September 27 marks the birth of one of America’s most important, albeit less celebrated founders: Samuel Adams.
Murray Rothbard called him “the premier leader of the revolutionary movement.”
Adams helped organize the Committees of Correspondence, authored “The Rights of Colonists,” founded The Sons of Liberty, and was the principal organizer of the Boston Tea Party. Even Paul Revere’s ride was to warn him. The British government wanted him for treason a year before the Declaration of Independence was written. He inspired the battle cry “No taxation without representation,” signed the Declaration of Independence, was a representative to both Continental Congresses, and served as governor of Massachusetts.
Samuel Adams’ most important contribution to America’s cause, however, was that, in his distant cousin John Adams’ words, he had “the most thorough understanding of liberty,” the central spark in America’s creation. With liberty far less understood and defended today, his insights deserve remembering:
1. Among the natural rights of the colonists are these: first, a right to life; secondly, to liberty; thirdly to property; together with the right to support and defend them.
2. The natural liberty of man is…not to be under the will or legislative authority of man.
3. Every man has an equal right by honest means to acquire property, and…pursue his own happiness, and none can consistently control or interrupt him in the pursuit... unalienable rights…are held sacred.
4. The right to freedom being the gift of Almighty God, it is not in the power of man to alienate this gift.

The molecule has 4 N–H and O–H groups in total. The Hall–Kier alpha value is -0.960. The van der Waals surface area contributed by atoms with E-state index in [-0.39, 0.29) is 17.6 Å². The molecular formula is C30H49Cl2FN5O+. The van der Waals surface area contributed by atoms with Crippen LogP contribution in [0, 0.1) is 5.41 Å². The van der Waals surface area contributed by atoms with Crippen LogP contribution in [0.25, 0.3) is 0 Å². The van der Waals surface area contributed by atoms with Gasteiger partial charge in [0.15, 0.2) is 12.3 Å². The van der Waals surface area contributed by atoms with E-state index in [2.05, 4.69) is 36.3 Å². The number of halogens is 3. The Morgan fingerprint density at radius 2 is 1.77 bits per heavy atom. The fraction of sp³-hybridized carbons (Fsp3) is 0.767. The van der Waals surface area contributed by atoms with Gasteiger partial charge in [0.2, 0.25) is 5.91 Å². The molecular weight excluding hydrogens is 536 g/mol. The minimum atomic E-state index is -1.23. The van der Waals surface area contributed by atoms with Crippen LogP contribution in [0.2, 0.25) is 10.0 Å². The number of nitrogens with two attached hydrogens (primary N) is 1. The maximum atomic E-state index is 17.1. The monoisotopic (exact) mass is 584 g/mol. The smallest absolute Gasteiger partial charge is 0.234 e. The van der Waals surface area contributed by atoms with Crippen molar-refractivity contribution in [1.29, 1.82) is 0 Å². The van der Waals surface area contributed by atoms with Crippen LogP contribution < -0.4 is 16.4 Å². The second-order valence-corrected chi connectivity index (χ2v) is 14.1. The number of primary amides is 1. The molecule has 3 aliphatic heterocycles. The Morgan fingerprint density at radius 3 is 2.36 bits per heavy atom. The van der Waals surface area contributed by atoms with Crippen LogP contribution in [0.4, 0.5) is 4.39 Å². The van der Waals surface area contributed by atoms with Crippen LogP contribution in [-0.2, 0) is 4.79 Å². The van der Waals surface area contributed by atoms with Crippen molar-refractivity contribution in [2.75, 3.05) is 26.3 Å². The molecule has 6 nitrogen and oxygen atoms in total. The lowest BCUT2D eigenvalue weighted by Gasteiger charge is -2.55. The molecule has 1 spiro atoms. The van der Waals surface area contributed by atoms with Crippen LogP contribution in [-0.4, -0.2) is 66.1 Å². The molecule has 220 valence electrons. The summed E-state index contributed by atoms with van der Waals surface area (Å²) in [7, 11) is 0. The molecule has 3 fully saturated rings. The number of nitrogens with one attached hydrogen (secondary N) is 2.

5. Our unalterable resolution would be to be free.
6. Without liberty and equality [under the law], there cannot exist...the assurance of this to every citizen, that his own personal safety and rights are secure...the end and design of all free and lawful governments.
7. It is the greatest absurdity to suppose it in the power of one, or any number of men, at the entering into society, to renounce their essential rights, or the means of preserving those rights.
8. All might be free if they valued freedom, and valued it as they should.
9. Our contest is…whether there shall be left to mankind an asylum on earth for civil and religious liberty.
10. The most glorious legacy we can bequeath to posterity is liberty...the only true security is liberty!
11. While the people are virtuous they cannot be subdued; but once they lose their virtue, they will be ready to surrender their liberties.
12. While a people retain a just sense of Liberty...the insolence of power will forever be despised.
13. There is a degree of watchfulness over all men possessed of power… upon which the liberties of mankind must depend. It is necessary to guard against the infirmities of the best as well as the wickedness of the worst.
14. Let us contemplate our forefathers, and posterity, and resolve to maintain the rights bequeathed to us from the former for the sake of the latter.
15. It is a tremendously important and never-ending problem for the self-governing American people to be…ever alert and vigorously active in…combating wherever necessary, any and all threats to Individual liberty and to its supporting system of constitutionally limited government.
16. The liberties of our country, the freedom of our civil constitution, are worth defending at all hazards; and it is our duty to defend them against all attacks.
17. It is now high time for the people of this country to explicitly declare whether they will be free men or slaves.
18. If ye love…the tranquility of servitude better than the animating contest of freedom…may posterity forget that you were our countrymen.
Sam Adams wished to “renovate the age, by...instructing [men] in the art of self-government” so that Americans would be capable of “assuming that freedom of thought and dignity of self-direction which [God] bestowed.”
With Americans today facing far more coercion and enjoying far less freedom to govern themselves than we once had, we need to recover Sam Adams' devotion to liberty.